Politico reported yesterday that “The second-ranking House Democrat signaled Tuesday that the White House is reconsidering a plan to move Guantanamo detainees to a prison in northwest Illinois … Steny Hoyer (D-Md.) said he agrees that the Obama administration should reassess the plan to move terrorist suspects from the Cuba military base to Thomson Correctional Facility in the state’s northwest corner.”
If Hoyer is sincere and his assessment of the White House is accurate … well, that it is almost too much to hope for. Could the president actually be thinking about implementing a rational policy for detention, trials, and interrogation, rejecting wrongheaded initiatives that were formulated mostly to make happy talk to the left wing?
Okay, perhaps, the “happy talk” crack is bit harsh, but lets be honest—the reality is Obama’s “strategy has unraveled faster than an old sock.”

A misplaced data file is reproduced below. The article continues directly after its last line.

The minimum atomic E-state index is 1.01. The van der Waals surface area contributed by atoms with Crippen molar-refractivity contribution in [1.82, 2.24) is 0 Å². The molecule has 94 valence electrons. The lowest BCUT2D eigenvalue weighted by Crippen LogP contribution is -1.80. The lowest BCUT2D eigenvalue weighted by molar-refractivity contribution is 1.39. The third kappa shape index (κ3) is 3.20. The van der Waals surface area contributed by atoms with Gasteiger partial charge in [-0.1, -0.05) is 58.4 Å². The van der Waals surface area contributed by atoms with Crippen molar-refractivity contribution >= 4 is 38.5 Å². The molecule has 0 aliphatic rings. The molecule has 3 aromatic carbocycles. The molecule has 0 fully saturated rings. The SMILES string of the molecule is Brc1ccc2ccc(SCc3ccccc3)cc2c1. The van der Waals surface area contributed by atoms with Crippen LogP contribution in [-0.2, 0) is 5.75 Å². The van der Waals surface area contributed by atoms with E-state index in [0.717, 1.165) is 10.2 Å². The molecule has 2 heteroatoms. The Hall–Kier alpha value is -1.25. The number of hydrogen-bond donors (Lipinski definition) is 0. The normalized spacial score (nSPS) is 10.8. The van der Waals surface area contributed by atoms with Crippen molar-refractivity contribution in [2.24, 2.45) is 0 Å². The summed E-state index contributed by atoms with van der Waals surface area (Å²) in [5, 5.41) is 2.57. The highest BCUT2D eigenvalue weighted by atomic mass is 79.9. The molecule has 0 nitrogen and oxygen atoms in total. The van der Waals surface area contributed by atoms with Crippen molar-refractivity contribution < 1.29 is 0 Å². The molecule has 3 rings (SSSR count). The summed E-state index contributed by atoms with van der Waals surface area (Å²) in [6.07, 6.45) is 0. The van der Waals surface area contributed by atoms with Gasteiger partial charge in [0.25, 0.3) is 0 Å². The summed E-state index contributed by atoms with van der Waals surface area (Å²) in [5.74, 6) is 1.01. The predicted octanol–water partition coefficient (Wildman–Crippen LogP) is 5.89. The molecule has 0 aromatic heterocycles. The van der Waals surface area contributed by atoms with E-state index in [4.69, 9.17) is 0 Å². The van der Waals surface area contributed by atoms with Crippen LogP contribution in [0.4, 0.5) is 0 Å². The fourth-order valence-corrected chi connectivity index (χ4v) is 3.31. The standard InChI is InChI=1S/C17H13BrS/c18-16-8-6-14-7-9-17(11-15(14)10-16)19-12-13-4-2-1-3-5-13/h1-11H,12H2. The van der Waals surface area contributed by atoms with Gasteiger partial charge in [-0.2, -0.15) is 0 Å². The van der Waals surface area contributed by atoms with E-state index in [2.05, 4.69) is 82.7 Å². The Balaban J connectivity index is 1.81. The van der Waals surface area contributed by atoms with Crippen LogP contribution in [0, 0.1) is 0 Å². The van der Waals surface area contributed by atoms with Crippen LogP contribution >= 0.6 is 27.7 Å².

Republicans, however, should do anything but gloat.
Political posturing on this issue is just making us less safe … and it gets worse everyday. Yesterday found the FBI gleefully reporting that they had the crotch-bomber talking. It is hard to believe anything but that this information came out to counter criticisms of the Administration for not turning him over to CIA interrogators. The problem is that I am sure al Qaeda appreciates knowing that the suspect is talking. The fact that he may be telling US investigators secrets is useful information to the enemy—thanks for sharing, FBI.
It is past time for politicians in Washington to stop the insanity. Playing politics with these policies is compromising our national security and making a mockery of the rule of law.
This is the perfect issue and the perfect time for the White House and the Congress to sit down and craft a true bipartisan plan. Here is why:
1) Clearly this is the best interest of the nation. If there is one issue where policy should trump politics, this is it.
2) We know what the realistic options are.
This is the test for the left-wing, the right-wing, and the West Wing. If they can’t do this … what else matters?